The Baltimore Stars are on a self-help mission, so it is only fitting they are going to northern California.

The Stars and the Oakland Invaders, teams in search of themselves, meet today in what promises to be an introspective, deeply thoughtful encounter. If neither of these U.S. Football League teams finds any cosmic answers, they can always join hands, commune a little and settle for sniffing the California Sauvignon Blanc that flows so freely from the mustard hills above Oakland.

The defending champion Stars are seeking a higher plane after last week's stumbling start against the Bulls in Jacksonville. At 0-1, they have the first losing record in the brief history of the Philadelphia-born franchise, and it's weighing on their minds going into today's 4 p.m. (EST) game at Oakland Coliseum.

"If we play like we did last week, we won't even be in the game," Coach Jim Mora said. "Our guys made a lot of mistakes, especially at critical times. It sure wasn't a good game on our part."

The Stars had two touchdown passes called back for penalties and gave up four turnovers, including two straight interceptions thrown by Chuck Fusina, who incurred a sprained right thumb, in the 22-14 loss. Fusina is sufficiently recovered to be the starter, but he won't be at full strength. The Stars' other problems are far more serious than an injury, starting with the Invaders.

"They (the Stars) looked like they were coming off a championship and expected to win easy," said Oakland's defensive coordinator, Ron Lynn, who is orchestrating what looks to be a remarkably resurgent defense. "Maybe they felt they could just show up and win."

Actually, all the quality-of-life talk is something of an inside joke in Oakland, a blue-collar, smokestack city with even bluer suburbs. A perfect setting for the Invaders, who aren't nearly as effete as one might think.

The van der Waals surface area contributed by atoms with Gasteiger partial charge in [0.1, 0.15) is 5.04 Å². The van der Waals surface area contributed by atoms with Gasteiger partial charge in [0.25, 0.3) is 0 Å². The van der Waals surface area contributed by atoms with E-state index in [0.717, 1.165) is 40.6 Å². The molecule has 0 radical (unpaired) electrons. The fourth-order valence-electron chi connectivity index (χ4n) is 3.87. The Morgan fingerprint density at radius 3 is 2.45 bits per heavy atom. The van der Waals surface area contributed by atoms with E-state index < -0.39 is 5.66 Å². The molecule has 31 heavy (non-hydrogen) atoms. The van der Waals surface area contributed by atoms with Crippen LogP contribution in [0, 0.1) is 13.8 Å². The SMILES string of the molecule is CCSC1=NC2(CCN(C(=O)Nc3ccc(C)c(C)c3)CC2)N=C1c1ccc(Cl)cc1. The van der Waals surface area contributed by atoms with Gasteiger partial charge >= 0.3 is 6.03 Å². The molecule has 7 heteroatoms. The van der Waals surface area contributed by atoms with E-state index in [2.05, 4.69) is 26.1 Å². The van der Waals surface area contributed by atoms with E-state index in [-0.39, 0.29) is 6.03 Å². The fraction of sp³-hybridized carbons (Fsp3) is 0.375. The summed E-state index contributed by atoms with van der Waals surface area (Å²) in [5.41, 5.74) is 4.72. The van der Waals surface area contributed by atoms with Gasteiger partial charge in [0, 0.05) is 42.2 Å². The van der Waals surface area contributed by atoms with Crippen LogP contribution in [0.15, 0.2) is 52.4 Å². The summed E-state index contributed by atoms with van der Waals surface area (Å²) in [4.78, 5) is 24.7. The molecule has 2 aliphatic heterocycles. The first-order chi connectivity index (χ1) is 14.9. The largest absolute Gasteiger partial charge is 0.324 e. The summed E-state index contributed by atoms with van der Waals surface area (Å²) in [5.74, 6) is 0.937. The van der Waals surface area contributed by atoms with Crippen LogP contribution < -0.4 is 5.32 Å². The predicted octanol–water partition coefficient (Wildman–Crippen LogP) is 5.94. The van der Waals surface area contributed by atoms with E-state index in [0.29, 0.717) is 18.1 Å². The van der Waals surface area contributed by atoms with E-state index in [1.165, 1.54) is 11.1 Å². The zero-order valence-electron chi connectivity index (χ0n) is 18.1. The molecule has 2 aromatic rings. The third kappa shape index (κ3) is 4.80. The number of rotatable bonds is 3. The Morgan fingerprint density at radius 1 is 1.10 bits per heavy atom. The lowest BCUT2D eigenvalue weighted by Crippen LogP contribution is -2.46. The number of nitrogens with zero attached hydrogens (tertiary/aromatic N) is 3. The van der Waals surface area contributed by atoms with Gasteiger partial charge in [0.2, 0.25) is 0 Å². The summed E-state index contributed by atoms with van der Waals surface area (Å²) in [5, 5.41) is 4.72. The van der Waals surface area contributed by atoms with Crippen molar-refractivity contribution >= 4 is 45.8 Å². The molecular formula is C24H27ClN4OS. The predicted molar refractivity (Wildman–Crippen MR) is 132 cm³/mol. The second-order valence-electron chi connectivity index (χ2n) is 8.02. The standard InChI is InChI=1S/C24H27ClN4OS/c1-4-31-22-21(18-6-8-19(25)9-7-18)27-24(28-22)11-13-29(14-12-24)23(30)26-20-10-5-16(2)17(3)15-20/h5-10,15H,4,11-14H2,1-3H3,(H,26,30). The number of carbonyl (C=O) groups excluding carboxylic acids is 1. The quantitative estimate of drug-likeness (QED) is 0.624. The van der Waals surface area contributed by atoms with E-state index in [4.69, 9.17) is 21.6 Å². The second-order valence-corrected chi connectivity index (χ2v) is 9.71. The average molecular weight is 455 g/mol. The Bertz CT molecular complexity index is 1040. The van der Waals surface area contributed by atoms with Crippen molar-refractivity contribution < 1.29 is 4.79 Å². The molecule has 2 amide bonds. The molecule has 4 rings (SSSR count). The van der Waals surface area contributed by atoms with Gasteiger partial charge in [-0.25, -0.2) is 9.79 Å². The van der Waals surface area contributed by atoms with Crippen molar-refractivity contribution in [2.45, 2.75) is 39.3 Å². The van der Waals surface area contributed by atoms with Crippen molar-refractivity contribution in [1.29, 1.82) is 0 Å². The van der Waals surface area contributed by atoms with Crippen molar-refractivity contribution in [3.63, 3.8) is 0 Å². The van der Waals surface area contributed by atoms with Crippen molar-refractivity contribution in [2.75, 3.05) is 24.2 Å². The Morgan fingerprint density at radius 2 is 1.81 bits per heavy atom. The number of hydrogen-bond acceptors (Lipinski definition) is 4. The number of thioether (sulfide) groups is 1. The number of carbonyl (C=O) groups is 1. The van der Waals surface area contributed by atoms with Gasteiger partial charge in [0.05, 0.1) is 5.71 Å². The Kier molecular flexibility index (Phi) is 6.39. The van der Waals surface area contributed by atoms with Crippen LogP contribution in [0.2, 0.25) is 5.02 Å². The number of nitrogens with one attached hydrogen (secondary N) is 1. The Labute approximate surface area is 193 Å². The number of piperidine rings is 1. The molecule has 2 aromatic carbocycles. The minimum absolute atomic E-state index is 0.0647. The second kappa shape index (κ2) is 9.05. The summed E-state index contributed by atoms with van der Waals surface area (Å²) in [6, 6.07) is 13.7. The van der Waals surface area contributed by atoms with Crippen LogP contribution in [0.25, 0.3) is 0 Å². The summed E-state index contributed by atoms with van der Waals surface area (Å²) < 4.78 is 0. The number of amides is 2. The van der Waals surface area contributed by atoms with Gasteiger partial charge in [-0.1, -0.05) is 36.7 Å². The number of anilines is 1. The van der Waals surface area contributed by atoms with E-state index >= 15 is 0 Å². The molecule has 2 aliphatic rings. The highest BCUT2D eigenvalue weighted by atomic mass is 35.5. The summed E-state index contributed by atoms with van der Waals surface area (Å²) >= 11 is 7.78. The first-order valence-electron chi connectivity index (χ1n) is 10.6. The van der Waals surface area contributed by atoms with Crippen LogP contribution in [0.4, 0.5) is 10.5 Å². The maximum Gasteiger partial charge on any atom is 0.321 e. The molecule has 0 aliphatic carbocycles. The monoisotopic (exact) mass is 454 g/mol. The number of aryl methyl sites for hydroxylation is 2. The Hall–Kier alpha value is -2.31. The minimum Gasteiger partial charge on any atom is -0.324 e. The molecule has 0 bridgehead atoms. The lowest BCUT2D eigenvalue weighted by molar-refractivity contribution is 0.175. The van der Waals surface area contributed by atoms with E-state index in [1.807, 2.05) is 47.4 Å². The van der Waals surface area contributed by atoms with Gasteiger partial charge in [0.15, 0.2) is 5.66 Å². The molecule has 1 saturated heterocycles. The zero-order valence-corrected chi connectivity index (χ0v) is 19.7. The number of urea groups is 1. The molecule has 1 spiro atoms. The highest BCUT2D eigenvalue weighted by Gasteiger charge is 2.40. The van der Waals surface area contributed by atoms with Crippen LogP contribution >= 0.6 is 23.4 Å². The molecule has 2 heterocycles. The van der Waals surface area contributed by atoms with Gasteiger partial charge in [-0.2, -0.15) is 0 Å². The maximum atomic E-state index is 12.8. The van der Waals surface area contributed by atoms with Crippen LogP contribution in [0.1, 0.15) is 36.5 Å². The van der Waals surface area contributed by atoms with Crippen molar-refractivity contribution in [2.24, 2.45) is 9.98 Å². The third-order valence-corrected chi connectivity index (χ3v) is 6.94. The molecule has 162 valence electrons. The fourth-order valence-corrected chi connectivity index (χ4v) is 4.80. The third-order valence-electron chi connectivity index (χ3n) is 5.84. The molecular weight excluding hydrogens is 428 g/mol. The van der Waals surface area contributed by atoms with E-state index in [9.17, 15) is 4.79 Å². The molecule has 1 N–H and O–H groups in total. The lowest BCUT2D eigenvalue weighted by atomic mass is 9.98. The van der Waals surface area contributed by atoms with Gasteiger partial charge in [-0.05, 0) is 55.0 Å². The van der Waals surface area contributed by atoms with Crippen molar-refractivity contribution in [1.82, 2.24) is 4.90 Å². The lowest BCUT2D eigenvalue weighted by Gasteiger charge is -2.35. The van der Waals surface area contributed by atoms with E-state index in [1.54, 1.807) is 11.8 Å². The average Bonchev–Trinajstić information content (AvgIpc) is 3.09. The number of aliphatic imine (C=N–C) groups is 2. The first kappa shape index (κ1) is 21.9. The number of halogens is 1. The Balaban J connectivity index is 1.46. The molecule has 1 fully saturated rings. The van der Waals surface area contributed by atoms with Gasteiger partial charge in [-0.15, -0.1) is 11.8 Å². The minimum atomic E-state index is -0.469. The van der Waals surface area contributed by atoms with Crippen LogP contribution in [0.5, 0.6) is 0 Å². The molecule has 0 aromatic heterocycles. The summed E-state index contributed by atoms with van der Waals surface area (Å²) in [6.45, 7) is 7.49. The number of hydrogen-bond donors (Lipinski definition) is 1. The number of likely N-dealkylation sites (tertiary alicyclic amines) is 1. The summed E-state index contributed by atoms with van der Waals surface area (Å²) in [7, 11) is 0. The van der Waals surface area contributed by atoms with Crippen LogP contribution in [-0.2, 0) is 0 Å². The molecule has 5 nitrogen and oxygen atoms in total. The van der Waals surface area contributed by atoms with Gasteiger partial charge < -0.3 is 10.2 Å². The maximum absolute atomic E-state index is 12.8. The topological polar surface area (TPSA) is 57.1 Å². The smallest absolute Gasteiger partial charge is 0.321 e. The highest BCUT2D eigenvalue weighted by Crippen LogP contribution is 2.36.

Thanks to an offseason merger with the Michigan Panthers, they have taken on some of the rough-hewn style of the NFL's old Oakland Raiders. In fact, the Invaders' Charlie Sumner, serving in his first head coaching job, is the Raiders' former defensive coordinator.

One of last year's poorer teams at 7-11, the Invaders made a quantum leap when they merged. With quarterback Bobby Hebert and wide receiver Anthony Carter, who led the Panthers to the league championship the first USFL season, they became a presto force in the Western Conference, as shown last week in a 31-10 victory over the Denver Gold.

"It's gone very well so far," Sumner said. "I can't relax, but it sure was good to get the first win out of the way. I'm surprised things have gone so smoothly. I know something's probably around the corner waiting for me."

The Stars gave up the fewest points in the league last year, 225. But they have had nagging injuries in the secondary that could make them vulnerable to the Invaders' deep threat. Cornerback Jon Sutton has been bothered by a hamstring and strong safety Antonio Gibson has a torn tendon in the ring finger of his left hand, although he is expected back.

The Invaders' defense last season was ranked 13th in the league, but they now have a physical secondary and a couple of Michigan players helping fill gaps, starting with former Dallas Cowboy Larry Bethea, who led the Panthers in quarterback sacks. Lynn, however, is wary of the Stars, who still have the league champion offense.

"When their Xs are still bigger than your Os, it doesn't do much for your confidence," he said.